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Sunday Sermon

Well, not exactly. They didn’t let me get anywhere near the pulpit!

I did, however, speak at Gustavus Adolphus Lutheran Church for its weekly Table Talk series (the title is a nod to Luther). Last week, I presented on addiction. Today, I held forth on Rational Emotive Behavior Therapy (REBT), which is a way to reduce emotional disturbances by thinking more clearly.

My “text” for last week was Romans 7:15. I also wandered through DSM-5 and Doug Sellman’s “Top 10” on my way to Gerald May’s brilliant conceptualization. I didn’t have a text today, however, “renew your mind” would have been apt.

Many thanks to Dr. Arland Hultgren  (see, also, Amazon) for inviting me to visit such a wonderful parish. And also Rev. Tim Nelson for connecting us.

P.S. I’m a PK (pastor’s kid) and so far have avoided seminary myself. But I wound up in the “belief business” anyway. §

Inhalant Abuse

Today, I appeared in a KARE 11 story on “huffing.” Inhalant abuse is a common but largely unrecognized problem that is particularly prevalent in older children and adolescents.



Many thanks to Joe Clubb, John Sutherland and Tim Burke at Allina Health for putting this important issue on the proverbial radar. §

Understood

I didn’t know Dr. Margaret Keenan but wished that I had. One of her eulogies said this of her:

I think that what her patients craved was not to be healed but to be understood

I pray that my own demise is far off—our kids are still young and I’m just beginning to master my craft. But when I’m gone, I hope that my patients will generally recall that I understood them. §

Lights, Camera

Treatment Basics, an excellent educational DVD, is now available from Hazelden Publishing. I was fortunate to be included in the project.

Treatment Basics, an excellent educational DVD, is now available from Hazelden Publishing. It complements Addiction Basics, which appeared in 2017.

I was fortunate to be included in both projects. Many thanks to Wes Thomsen and his team for the ongoing collaboration. What’s in the hopper for 2019? §

frenz_tb_screenshot

Think Like a Doctor

My longtime collaborator, Jim Beattie, and I will be taking our roadshow to Cleveland, Ohio, for the Midwest Chapter of the Medical Library Association’s Annual Conference. Our four-hour workshop (sounds long, goes fast) provides a practical introduction to evidence-based medicine (EBM). The material is adapted from courses that we teach at University of Minnesota and prior MLA conference presentations. This blog post serves as our “course website.”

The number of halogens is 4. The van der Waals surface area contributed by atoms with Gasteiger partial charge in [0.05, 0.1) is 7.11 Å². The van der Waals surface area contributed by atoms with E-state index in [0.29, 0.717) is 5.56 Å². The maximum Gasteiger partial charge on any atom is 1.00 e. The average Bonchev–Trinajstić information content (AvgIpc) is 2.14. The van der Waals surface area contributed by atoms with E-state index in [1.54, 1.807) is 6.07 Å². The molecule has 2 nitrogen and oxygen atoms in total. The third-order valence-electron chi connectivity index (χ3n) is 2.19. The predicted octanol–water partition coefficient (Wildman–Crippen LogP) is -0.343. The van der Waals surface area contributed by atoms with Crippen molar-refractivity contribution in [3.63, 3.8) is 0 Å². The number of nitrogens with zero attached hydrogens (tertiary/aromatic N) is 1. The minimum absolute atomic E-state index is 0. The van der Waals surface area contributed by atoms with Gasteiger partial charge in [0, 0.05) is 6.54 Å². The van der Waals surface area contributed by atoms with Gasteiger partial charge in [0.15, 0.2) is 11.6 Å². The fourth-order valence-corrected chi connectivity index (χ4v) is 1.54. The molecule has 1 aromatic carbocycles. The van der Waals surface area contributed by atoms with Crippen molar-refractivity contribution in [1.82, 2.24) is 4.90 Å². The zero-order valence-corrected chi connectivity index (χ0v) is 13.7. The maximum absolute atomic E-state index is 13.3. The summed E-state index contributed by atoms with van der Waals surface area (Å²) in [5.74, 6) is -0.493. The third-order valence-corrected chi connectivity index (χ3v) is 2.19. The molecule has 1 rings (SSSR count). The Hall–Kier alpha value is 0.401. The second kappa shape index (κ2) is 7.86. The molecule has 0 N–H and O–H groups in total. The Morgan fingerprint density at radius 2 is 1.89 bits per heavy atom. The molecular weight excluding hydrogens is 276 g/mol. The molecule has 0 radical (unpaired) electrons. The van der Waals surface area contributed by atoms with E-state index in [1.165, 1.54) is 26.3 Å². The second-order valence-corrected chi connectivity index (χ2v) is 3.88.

PowerPoint Presentations
Think Like a Doctor: Course Introduction
Think Like a Doctor: Diagnosis
Think Like a Doctor: Therapy

Other Course Materials
Competency-Based Medical Education (resource)
Abstract Attack (resource)
PubMed Citations for Small Groups

Family Medicine Clerkship Assets
Unanswered Clinical Questions (article)
Should We Google It? (article)
Evidence Uptake by Synthesized Resources (article)
12 Step EBM Project
CAT Template
PLS Template
Clinical Bottom Line tip sheet
Strengths & Weaknesses of Evidence tip sheet

EBM Resources
Centre for Evidence-Based Medicine (organization)
Levels of Evidence (LOE) Taxonomy (2011) (resource)
Strength of Recommendation Taxonomy (SORT) (resource)
POO, DOO and You (article)
A POEM a week for the BMJ (article)
The Rational Clinical Examination (article series)
The Rational Clinical Examination (book)
Users’ Guides to the Medical Literature (book)
Evidence-Based Physical Diagnosis, 4th ed. (book)
Evidence-Based Medicine, 5th ed. (book)
Diagnostic Calculator (resource)
Biostatistics Calculator (resource)

Predicting Suicide & Violence

I recently delivered a webinar on suicide and violence for the Minnesota Center for Chemical and Mental Health. You can view the presentation here.

I’m a huge fan of using validated scales and measures to guide clinical decisions. I described the use of the following tools in the webinar:

I also referenced an important meta-analysis by Joseph C. Franklin, Ph.D., et al., and an associated press release by the American Psychological Association.

Finally, here’s a shameless plug for some translational pieces on suicide and violence that I wrote for Today’s Hospitalist (where I’m a long-time contributing editor).

Received Wisdom — 1

Suffering


 

Mental suffering takes place when we don’t get what we want, or when we’re forced to live with and endure what we don’t want.

—Steve Hagen

 


Steve Hagen. Buddhism Plain and Simple. Boston: Charles E. Tuttle Co., 1997, p. 30


Received Wisdom is the big ideas that I use with patients. This post is the first in a series of many.